WHAT IS BV?
The healthy vagina contains many different types of bacteria, which are important in fighting infections. In BV, there is a change in the normal balance of vaginal bacteria, which can result in an unpleasant odour and/or discharge in some women. However, the actual cause of BV remains unclear and is the subject of current research studies.
HOW DO YOU GET BV?
Women who are sexually active appear much more likely to get BV. The problem is that we don’t know if BV is actually transmitted through sex, or whether it is sexual activity itself that disturbs the healthy balance of vaginal bacteria causing BV.
Studies have shown that certain practices are associated with the development of BV. For instance douching, or cleaning inside the vagina with soap or other products has been associated with BV in women. Research also shows that BV may occur in some women after a change of sexual partner, engaging in sex work, not using condoms consistently or having a female sexual partner.
However, not all women with BV will have engaged in these practices, and how these practices increase the risk of BV is still unclear.
WHAT ARE THE SYMPTOMS?
Up to 50% of women will notice an unpleasant vaginal odour or discharge. However, BV may not cause any symptoms.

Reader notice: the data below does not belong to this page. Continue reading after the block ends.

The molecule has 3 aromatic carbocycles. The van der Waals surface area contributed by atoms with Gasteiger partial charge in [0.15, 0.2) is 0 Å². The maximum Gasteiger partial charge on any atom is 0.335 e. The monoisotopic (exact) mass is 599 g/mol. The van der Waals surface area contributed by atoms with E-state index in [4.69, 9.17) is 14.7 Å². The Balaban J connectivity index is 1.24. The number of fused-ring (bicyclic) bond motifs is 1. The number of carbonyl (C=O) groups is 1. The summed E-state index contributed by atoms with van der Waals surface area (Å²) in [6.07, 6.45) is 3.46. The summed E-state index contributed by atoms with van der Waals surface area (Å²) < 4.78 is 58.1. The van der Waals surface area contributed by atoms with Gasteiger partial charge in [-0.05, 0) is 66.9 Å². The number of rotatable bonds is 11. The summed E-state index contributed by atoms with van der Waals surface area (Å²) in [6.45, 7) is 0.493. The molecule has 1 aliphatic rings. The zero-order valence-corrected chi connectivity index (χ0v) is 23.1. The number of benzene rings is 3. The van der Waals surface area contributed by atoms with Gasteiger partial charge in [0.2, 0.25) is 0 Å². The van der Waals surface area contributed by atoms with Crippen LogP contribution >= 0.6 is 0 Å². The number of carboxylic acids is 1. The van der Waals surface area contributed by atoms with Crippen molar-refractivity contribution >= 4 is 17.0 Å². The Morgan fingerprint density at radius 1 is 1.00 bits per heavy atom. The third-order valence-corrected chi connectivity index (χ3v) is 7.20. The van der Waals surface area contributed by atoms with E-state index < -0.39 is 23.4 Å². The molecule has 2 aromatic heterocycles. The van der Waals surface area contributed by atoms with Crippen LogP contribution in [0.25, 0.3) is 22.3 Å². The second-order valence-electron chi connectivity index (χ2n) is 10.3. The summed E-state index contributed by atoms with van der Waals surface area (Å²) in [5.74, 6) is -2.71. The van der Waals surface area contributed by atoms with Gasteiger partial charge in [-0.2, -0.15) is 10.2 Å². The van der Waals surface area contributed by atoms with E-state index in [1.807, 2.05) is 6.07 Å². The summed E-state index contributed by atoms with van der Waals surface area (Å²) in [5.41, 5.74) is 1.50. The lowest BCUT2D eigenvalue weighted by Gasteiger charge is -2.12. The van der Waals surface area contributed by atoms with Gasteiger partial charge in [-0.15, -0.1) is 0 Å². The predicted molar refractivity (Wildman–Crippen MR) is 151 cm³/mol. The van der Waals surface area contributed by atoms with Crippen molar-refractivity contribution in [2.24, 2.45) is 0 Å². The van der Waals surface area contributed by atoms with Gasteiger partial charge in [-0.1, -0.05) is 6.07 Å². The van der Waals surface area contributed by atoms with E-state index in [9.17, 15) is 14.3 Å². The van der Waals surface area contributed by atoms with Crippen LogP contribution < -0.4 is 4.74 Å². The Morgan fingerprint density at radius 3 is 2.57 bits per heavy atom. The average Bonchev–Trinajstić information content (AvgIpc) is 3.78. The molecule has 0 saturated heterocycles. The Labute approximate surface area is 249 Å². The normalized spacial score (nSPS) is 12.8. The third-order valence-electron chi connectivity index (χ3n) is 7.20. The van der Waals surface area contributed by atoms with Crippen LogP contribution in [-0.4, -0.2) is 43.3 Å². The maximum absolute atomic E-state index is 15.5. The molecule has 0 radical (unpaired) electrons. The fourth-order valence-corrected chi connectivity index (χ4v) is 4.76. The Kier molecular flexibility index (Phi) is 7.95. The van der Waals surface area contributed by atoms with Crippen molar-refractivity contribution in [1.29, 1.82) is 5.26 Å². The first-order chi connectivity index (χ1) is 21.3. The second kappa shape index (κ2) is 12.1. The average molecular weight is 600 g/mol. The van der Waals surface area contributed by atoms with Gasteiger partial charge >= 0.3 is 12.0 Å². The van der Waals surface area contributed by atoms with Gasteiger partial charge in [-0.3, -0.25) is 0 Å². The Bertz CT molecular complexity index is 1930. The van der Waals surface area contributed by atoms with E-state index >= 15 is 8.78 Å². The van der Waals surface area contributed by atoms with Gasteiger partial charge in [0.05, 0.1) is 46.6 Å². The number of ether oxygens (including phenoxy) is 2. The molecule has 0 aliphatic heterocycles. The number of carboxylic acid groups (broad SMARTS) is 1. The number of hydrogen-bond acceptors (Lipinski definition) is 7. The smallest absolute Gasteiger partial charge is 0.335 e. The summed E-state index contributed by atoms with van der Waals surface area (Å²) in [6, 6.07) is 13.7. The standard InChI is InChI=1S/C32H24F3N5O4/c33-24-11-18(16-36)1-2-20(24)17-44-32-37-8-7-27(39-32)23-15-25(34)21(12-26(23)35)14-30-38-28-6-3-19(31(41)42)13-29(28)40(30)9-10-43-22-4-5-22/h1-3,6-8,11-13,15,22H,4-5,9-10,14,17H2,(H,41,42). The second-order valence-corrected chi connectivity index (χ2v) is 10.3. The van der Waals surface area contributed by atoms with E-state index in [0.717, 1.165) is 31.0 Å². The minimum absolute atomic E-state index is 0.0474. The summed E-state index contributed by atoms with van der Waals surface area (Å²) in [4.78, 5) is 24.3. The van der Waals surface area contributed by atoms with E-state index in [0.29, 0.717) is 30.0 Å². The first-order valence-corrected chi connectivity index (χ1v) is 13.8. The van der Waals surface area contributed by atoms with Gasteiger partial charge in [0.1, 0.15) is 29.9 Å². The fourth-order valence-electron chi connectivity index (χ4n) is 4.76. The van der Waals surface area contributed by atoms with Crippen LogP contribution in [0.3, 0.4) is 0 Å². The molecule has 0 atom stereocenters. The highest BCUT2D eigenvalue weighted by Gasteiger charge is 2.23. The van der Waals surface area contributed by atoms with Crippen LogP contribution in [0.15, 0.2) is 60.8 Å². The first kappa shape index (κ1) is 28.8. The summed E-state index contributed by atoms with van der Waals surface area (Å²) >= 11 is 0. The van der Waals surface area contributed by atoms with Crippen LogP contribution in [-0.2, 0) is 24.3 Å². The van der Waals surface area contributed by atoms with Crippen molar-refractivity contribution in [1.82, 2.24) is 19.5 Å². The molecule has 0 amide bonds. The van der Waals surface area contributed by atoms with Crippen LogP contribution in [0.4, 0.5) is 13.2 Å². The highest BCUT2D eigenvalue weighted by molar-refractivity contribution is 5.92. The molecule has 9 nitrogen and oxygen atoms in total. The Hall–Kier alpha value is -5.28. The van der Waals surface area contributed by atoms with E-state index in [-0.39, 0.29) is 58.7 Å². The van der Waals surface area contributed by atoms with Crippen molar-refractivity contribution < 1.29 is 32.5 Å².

HOW DO YOU TEST FOR BV?
A cotton swab is inserted into the vagina and the vaginal discharge is smeared onto a glass slide and examined under a microscope.
HOW IS BV TREATED?
BV is usually treated with an anti-infective tablet called metronidazole (flagyl) or a vaginal antibiotic cream called clindamycin (Dalacin V) for 7 days. While these treatments are effective in the short term, many women experience a recurrence of BV within a year of treatment. We do not know why recurrence is so common after treatment. Some women with problematic recurring BV may benefit from a long term course of metronidazole vaginal gel used twice a week for 4 to 6 months.
ARE THERE ANY COMPLICATIONS IF BV IS NOT TREATED?
BV is a common condition and many women with BV do not suffer from any complications. However, BV can cause miscarriage, premature delivery and low birth weight of infants, and can predispose women to pelvic inflammatory disease (PID) and increase their risk of contracting a sexually transmitted infection.
WILL IT RECUR?
Nearly half the women who are treated for BV experience recurrence. If you develop symptoms after treatment please see a doctor.
HOW CAN I AVOID GETTING BV?
Currently we cannot tell women what to do to avoid getting BV. We advise all women to use condoms as a general principle. However, while condoms may help in avoiding BV, they are not completely protective.
This fact sheet is designed to provide you with information on Bacterial Vaginosis.It is not intended to replace the need for a consultation with your doctor. All clients are strongly advised to check with their doctor about any specific questions or concerns they may have. Every effort has been taken to ensure that the information in this pamphlet is correct at the time of printing.
Last Updated August 2012